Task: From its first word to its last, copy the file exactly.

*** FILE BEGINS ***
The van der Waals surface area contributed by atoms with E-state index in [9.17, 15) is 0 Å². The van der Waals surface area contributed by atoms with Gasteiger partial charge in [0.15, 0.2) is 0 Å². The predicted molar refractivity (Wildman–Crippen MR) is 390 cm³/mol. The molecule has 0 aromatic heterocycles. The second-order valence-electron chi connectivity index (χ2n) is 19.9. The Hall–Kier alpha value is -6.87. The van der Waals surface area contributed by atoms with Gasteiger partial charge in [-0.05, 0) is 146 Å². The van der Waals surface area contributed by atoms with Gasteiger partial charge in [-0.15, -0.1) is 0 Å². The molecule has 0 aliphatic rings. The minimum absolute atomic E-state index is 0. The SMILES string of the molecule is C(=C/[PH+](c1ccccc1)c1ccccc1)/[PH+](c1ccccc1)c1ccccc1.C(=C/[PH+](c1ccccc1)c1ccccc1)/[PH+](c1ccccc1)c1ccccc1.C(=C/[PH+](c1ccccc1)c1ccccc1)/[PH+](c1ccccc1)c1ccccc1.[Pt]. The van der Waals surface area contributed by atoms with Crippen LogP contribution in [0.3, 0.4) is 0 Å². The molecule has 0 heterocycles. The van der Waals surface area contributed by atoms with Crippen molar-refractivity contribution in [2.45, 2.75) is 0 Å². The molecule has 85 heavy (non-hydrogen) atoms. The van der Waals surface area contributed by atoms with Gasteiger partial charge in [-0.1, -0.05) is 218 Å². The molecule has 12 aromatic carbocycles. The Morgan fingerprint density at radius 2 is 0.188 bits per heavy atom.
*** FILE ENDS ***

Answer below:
The van der Waals surface area contributed by atoms with E-state index in [9.17, 15) is 0 Å². The van der Waals surface area contributed by atoms with Gasteiger partial charge in [0.15, 0.2) is 0 Å². The predicted molar refractivity (Wildman–Crippen MR) is 390 cm³/mol. The molecule has 0 aromatic heterocycles. The second-order valence-electron chi connectivity index (χ2n) is 19.9. The Hall–Kier alpha value is -6.87. The van der Waals surface area contributed by atoms with Gasteiger partial charge in [-0.05, 0) is 146 Å². The van der Waals surface area contributed by atoms with Gasteiger partial charge in [-0.15, -0.1) is 0 Å². The molecule has 0 aliphatic rings. The minimum absolute atomic E-state index is 0. The SMILES string of the molecule is C(=C/[PH+](c1ccccc1)c1ccccc1)/[PH+](c1ccccc1)c1ccccc1.C(=C/[PH+](c1ccccc1)c1ccccc1)/[PH+](c1ccccc1)c1ccccc1.C(=C/[PH+](c1ccccc1)c1ccccc1)/[PH+](c1ccccc1)c1ccccc1.[Pt]. The van der Waals surface area contributed by atoms with Crippen LogP contribution in [0.3, 0.4) is 0 Å². The molecule has 0 heterocycles. The van der Waals surface area contributed by atoms with Crippen molar-refractivity contribution in [2.45, 2.75) is 0 Å². The molecule has 85 heavy (non-hydrogen) atoms. The van der Waals surface area contributed by atoms with Gasteiger partial charge in [-0.1, -0.05) is 218 Å². The molecule has 12 aromatic carbocycles. The Morgan fingerprint density at radius 2 is 0.188 bits per heavy atom.